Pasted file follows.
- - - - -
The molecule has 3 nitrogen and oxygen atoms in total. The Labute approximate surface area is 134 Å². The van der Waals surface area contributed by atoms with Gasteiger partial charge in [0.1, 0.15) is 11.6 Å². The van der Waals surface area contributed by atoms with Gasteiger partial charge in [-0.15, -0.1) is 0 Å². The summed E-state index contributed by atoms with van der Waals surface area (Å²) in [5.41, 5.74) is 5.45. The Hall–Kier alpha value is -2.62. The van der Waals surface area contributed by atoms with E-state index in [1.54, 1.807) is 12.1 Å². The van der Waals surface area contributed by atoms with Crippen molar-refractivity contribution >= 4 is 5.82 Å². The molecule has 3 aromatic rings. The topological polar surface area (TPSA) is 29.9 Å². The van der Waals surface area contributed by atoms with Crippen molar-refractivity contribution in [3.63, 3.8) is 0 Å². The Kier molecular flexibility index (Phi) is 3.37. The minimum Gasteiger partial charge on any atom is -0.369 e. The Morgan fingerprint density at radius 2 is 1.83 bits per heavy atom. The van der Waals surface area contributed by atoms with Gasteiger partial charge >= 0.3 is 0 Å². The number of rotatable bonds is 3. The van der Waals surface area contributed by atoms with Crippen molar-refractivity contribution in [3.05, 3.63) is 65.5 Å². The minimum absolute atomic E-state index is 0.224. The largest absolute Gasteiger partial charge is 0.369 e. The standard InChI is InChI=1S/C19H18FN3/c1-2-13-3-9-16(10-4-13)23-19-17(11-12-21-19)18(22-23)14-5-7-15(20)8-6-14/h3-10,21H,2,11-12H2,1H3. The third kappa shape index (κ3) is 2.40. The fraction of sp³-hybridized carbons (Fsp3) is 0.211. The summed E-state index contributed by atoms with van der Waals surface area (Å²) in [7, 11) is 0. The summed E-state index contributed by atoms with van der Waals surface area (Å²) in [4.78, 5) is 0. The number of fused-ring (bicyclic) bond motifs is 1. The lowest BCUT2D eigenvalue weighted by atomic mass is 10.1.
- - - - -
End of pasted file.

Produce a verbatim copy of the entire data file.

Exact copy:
The molecule has 3 nitrogen and oxygen atoms in total. The Labute approximate surface area is 134 Å². The van der Waals surface area contributed by atoms with Gasteiger partial charge in [0.1, 0.15) is 11.6 Å². The van der Waals surface area contributed by atoms with Gasteiger partial charge in [-0.15, -0.1) is 0 Å². The summed E-state index contributed by atoms with van der Waals surface area (Å²) in [5.41, 5.74) is 5.45. The Hall–Kier alpha value is -2.62. The van der Waals surface area contributed by atoms with E-state index in [1.54, 1.807) is 12.1 Å². The van der Waals surface area contributed by atoms with Crippen molar-refractivity contribution >= 4 is 5.82 Å². The molecule has 3 aromatic rings. The topological polar surface area (TPSA) is 29.9 Å². The van der Waals surface area contributed by atoms with Crippen molar-refractivity contribution in [3.63, 3.8) is 0 Å². The Kier molecular flexibility index (Phi) is 3.37. The minimum Gasteiger partial charge on any atom is -0.369 e. The Morgan fingerprint density at radius 2 is 1.83 bits per heavy atom. The van der Waals surface area contributed by atoms with Gasteiger partial charge >= 0.3 is 0 Å². The number of rotatable bonds is 3. The van der Waals surface area contributed by atoms with Crippen molar-refractivity contribution in [3.05, 3.63) is 65.5 Å². The minimum absolute atomic E-state index is 0.224. The largest absolute Gasteiger partial charge is 0.369 e. The standard InChI is InChI=1S/C19H18FN3/c1-2-13-3-9-16(10-4-13)23-19-17(11-12-21-19)18(22-23)14-5-7-15(20)8-6-14/h3-10,21H,2,11-12H2,1H3. The third kappa shape index (κ3) is 2.40. The fraction of sp³-hybridized carbons (Fsp3) is 0.211. The summed E-state index contributed by atoms with van der Waals surface area (Å²) in [7, 11) is 0. The summed E-state index contributed by atoms with van der Waals surface area (Å²) in [4.78, 5) is 0. The number of fused-ring (bicyclic) bond motifs is 1. The lowest BCUT2D eigenvalue weighted by atomic mass is 10.1.